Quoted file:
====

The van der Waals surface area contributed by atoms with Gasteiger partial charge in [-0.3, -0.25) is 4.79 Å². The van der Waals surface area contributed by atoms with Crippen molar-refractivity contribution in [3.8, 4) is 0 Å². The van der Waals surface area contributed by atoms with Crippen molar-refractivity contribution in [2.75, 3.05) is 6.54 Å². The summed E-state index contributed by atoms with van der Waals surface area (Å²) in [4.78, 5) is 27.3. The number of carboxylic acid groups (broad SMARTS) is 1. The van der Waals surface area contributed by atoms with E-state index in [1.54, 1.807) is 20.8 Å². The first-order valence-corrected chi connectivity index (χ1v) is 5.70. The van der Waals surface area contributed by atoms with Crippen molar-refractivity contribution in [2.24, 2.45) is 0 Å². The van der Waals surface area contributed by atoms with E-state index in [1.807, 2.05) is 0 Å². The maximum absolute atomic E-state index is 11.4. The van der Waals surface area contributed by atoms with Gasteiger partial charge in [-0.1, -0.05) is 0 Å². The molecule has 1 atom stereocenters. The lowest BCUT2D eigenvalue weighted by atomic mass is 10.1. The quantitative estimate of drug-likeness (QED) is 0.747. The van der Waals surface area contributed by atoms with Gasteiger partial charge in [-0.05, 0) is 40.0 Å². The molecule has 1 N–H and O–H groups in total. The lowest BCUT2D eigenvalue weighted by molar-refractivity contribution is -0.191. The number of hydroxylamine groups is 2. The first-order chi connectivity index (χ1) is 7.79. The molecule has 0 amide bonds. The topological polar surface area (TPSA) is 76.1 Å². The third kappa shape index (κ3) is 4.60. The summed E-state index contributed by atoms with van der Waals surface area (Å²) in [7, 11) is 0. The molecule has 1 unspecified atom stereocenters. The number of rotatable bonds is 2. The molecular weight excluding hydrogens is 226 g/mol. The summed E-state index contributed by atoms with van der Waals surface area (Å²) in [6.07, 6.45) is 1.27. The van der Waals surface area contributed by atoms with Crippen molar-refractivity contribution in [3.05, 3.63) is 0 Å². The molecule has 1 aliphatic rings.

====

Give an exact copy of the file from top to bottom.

The van der Waals surface area contributed by atoms with Gasteiger partial charge in [-0.3, -0.25) is 4.79 Å². The van der Waals surface area contributed by atoms with Crippen molar-refractivity contribution in [3.8, 4) is 0 Å². The van der Waals surface area contributed by atoms with Crippen molar-refractivity contribution in [2.75, 3.05) is 6.54 Å². The summed E-state index contributed by atoms with van der Waals surface area (Å²) in [4.78, 5) is 27.3. The number of carboxylic acid groups (broad SMARTS) is 1. The van der Waals surface area contributed by atoms with E-state index in [1.54, 1.807) is 20.8 Å². The first-order valence-corrected chi connectivity index (χ1v) is 5.70. The van der Waals surface area contributed by atoms with Crippen molar-refractivity contribution in [2.24, 2.45) is 0 Å². The van der Waals surface area contributed by atoms with E-state index in [1.807, 2.05) is 0 Å². The maximum absolute atomic E-state index is 11.4. The van der Waals surface area contributed by atoms with Gasteiger partial charge in [-0.1, -0.05) is 0 Å². The molecule has 1 atom stereocenters. The lowest BCUT2D eigenvalue weighted by atomic mass is 10.1. The quantitative estimate of drug-likeness (QED) is 0.747. The van der Waals surface area contributed by atoms with Gasteiger partial charge in [-0.05, 0) is 40.0 Å². The molecule has 1 N–H and O–H groups in total. The lowest BCUT2D eigenvalue weighted by molar-refractivity contribution is -0.191. The number of hydroxylamine groups is 2. The first-order chi connectivity index (χ1) is 7.79. The molecule has 0 amide bonds. The topological polar surface area (TPSA) is 76.1 Å². The third kappa shape index (κ3) is 4.60. The summed E-state index contributed by atoms with van der Waals surface area (Å²) in [7, 11) is 0. The molecule has 1 unspecified atom stereocenters. The number of rotatable bonds is 2. The molecular weight excluding hydrogens is 226 g/mol. The summed E-state index contributed by atoms with van der Waals surface area (Å²) in [6.07, 6.45) is 1.27. The van der Waals surface area contributed by atoms with Crippen molar-refractivity contribution in [3.05, 3.63) is 0 Å². The molecule has 1 aliphatic rings.